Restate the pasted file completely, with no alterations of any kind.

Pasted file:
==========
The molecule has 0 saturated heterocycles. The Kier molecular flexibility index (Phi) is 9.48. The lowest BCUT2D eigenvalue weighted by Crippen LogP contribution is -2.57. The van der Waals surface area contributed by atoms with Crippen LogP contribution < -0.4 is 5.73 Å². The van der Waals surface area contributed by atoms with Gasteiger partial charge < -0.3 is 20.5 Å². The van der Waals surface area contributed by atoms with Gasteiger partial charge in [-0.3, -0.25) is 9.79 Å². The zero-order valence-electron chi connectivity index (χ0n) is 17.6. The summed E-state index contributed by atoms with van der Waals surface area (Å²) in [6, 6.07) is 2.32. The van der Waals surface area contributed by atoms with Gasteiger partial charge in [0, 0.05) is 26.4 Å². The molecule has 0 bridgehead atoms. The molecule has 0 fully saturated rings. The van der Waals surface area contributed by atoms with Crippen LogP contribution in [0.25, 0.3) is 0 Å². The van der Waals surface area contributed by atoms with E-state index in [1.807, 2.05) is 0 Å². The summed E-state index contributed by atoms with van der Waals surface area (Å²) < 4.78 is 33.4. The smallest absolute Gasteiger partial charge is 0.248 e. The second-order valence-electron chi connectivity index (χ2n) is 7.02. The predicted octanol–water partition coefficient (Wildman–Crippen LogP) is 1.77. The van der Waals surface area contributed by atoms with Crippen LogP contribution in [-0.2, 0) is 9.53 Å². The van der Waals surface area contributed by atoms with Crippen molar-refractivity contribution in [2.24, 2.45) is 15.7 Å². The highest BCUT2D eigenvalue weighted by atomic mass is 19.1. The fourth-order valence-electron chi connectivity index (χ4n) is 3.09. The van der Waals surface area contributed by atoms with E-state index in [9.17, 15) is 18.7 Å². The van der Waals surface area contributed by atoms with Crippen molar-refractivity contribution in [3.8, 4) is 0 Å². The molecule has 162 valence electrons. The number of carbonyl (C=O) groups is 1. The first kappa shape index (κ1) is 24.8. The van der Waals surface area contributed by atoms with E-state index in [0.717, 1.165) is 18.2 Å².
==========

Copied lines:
The molecule has 0 saturated heterocycles. The Kier molecular flexibility index (Phi) is 9.48. The lowest BCUT2D eigenvalue weighted by Crippen LogP contribution is -2.57. The van der Waals surface area contributed by atoms with Crippen LogP contribution < -0.4 is 5.73 Å². The van der Waals surface area contributed by atoms with Gasteiger partial charge < -0.3 is 20.5 Å². The van der Waals surface area contributed by atoms with Gasteiger partial charge in [-0.3, -0.25) is 9.79 Å². The zero-order valence-electron chi connectivity index (χ0n) is 17.6. The summed E-state index contributed by atoms with van der Waals surface area (Å²) in [6, 6.07) is 2.32. The van der Waals surface area contributed by atoms with Gasteiger partial charge in [0, 0.05) is 26.4 Å². The molecule has 0 bridgehead atoms. The molecule has 0 fully saturated rings. The van der Waals surface area contributed by atoms with Crippen LogP contribution in [0.25, 0.3) is 0 Å². The van der Waals surface area contributed by atoms with E-state index in [1.807, 2.05) is 0 Å². The summed E-state index contributed by atoms with van der Waals surface area (Å²) < 4.78 is 33.4. The smallest absolute Gasteiger partial charge is 0.248 e. The second-order valence-electron chi connectivity index (χ2n) is 7.02. The predicted octanol–water partition coefficient (Wildman–Crippen LogP) is 1.77. The van der Waals surface area contributed by atoms with Crippen LogP contribution in [-0.2, 0) is 9.53 Å². The van der Waals surface area contributed by atoms with Crippen molar-refractivity contribution in [2.24, 2.45) is 15.7 Å². The highest BCUT2D eigenvalue weighted by atomic mass is 19.1. The fourth-order valence-electron chi connectivity index (χ4n) is 3.09. The van der Waals surface area contributed by atoms with E-state index in [9.17, 15) is 18.7 Å². The van der Waals surface area contributed by atoms with Crippen molar-refractivity contribution in [3.8, 4) is 0 Å². The molecule has 162 valence electrons. The number of carbonyl (C=O) groups is 1. The first kappa shape index (κ1) is 24.8. The van der Waals surface area contributed by atoms with E-state index in [0.717, 1.165) is 18.2 Å².